In 2019, the Roads and Highways Minister, Kwesi Amoako Atta announced a remote-controlled traffic system.

He raised the hopes of Ghanaians that the introduction of the remote-control system will be possible because the erratic power supply in the country has come to an end.

With the country still battling the old foe, it seems the $3.5 million project would have to take a bench.

But while Ghana’s highways are in a confusion during blackouts, the campus of Kwame Nkrumah University of Science and Technology is enjoying smooth vehicular flow. What is the secret?

A hawker, Kukua gained nationwide attention after a viral footage of her directing traffic came to light.

The 24-year-old had observed a number of accidents whenever the traffic lights went off. Her warden flair manifested, when she would leave her wares to control the confusion-prone motorists.

It might have been a different situation around Anloga junction, where the Oforikrom Police will quickly attend to such situations.

Other busier junctions like Abrepo junction and Ashtown have not had such luxury especially at night, when the traffic lights chaperone the dumsor.

Let there be light

Starting from the KNUST main entrance, solar street lights bedeck the streets leading to the commercial area, KNUST basic schools and Conti Roundabout.

At the Agric junction, the first set of solar traffic lights are sighted. This controls the cars going to Ayeduase gate and the main campus.

Solving Ghana's traffic light menace the KNUST way

At the centre of the main campus, the traffic lights control vehicles moving to the various colleges.

The traffic on campus was initially manned by campus security.

A project led by Prof. Reuben Tamakloe at the Physics Department in 2014 sought to eliminate the situation.

Solving Ghana's traffic light menace the KNUST way

“The project was about improving traffic on campus and stopping security men from directing the traffic,” said Bruce Konu Christopher, a postgraduate student at the Physics Department who has been part of the project.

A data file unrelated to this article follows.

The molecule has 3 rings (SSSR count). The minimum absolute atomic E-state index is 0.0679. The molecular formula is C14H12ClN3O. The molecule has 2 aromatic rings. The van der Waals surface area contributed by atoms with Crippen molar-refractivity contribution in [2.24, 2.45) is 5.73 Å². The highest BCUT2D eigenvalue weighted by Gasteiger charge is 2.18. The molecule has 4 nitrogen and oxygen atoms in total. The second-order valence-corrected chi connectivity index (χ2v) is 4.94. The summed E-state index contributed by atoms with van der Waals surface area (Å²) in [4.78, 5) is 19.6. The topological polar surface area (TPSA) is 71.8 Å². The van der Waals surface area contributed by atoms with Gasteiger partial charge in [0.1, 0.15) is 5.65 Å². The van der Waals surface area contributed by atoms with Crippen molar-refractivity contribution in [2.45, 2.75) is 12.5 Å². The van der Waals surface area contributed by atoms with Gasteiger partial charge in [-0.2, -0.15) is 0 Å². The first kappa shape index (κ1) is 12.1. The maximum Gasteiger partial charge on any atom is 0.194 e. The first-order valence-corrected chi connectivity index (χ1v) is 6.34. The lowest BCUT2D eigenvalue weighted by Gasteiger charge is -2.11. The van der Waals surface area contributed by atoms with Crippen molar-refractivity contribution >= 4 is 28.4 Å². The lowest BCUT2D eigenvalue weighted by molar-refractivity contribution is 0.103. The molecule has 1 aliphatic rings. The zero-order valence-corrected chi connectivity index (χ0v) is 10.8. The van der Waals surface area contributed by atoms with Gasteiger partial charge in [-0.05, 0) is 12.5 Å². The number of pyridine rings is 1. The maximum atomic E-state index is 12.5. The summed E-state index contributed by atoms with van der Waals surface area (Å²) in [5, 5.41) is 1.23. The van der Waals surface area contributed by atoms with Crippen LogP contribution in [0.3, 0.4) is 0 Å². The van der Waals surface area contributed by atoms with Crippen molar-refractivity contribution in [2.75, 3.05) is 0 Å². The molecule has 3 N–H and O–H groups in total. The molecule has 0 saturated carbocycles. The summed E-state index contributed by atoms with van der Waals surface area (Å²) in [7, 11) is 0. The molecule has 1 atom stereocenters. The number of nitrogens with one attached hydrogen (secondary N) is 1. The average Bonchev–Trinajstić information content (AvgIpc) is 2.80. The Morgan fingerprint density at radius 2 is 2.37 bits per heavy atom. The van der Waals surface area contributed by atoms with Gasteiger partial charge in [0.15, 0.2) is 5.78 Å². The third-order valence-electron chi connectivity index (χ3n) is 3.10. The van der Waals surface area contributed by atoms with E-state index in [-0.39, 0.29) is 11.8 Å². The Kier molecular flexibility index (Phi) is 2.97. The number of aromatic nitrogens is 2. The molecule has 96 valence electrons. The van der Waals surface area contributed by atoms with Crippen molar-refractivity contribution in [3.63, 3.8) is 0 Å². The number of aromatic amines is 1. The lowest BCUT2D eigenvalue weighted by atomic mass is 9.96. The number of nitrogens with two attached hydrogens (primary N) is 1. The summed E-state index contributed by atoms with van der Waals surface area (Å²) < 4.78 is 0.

The traffic lights can run for a week without sunlight when it is fully charged.

“The solar panels are 24-volt rated and it is powered by 12 volts batteries which are in series. So, it can take seven days before the system can go down in the absence of Sunlight,” said Victor Adu Twum, an Mphil Physics student and member of the project.

Solving Ghana's traffic light menace the KNUST way

Constant supply of Technicians

The main technicians on the projects have been undergraduates and postgraduate students as well as lecturers.

Some are involved in programming, soldering and hardware.

Solving Ghana's traffic light menace the KNUST way

Through this project, Christopher was able to develop a single-face traffic light.

“All over the years, it has been undergraduate, masters and lecturers and has improved student technicalities and sometimes some small stipend for their hard work,” said Christopher.

Scaling up project nationwide

A number of traffic lights in the Kumasi metropolis have been non-functional for some time now. City authorities have issued many promises to repair them.

According to Victor Adutwum, the KNUST spent ¢85,000 to mount the traffic lights.

Perhaps, the Roads and Highways Ministry can channel the money for the remote-controlled system into the solar traffic lights.

With the availability of student technicians, Ghana would not have to struggle in getting technicians to repair faulty traffic lights.

The Roads and Highways Ministry can realize its remote-controlled-traffic vision, if the KNUST approach is fully adopted.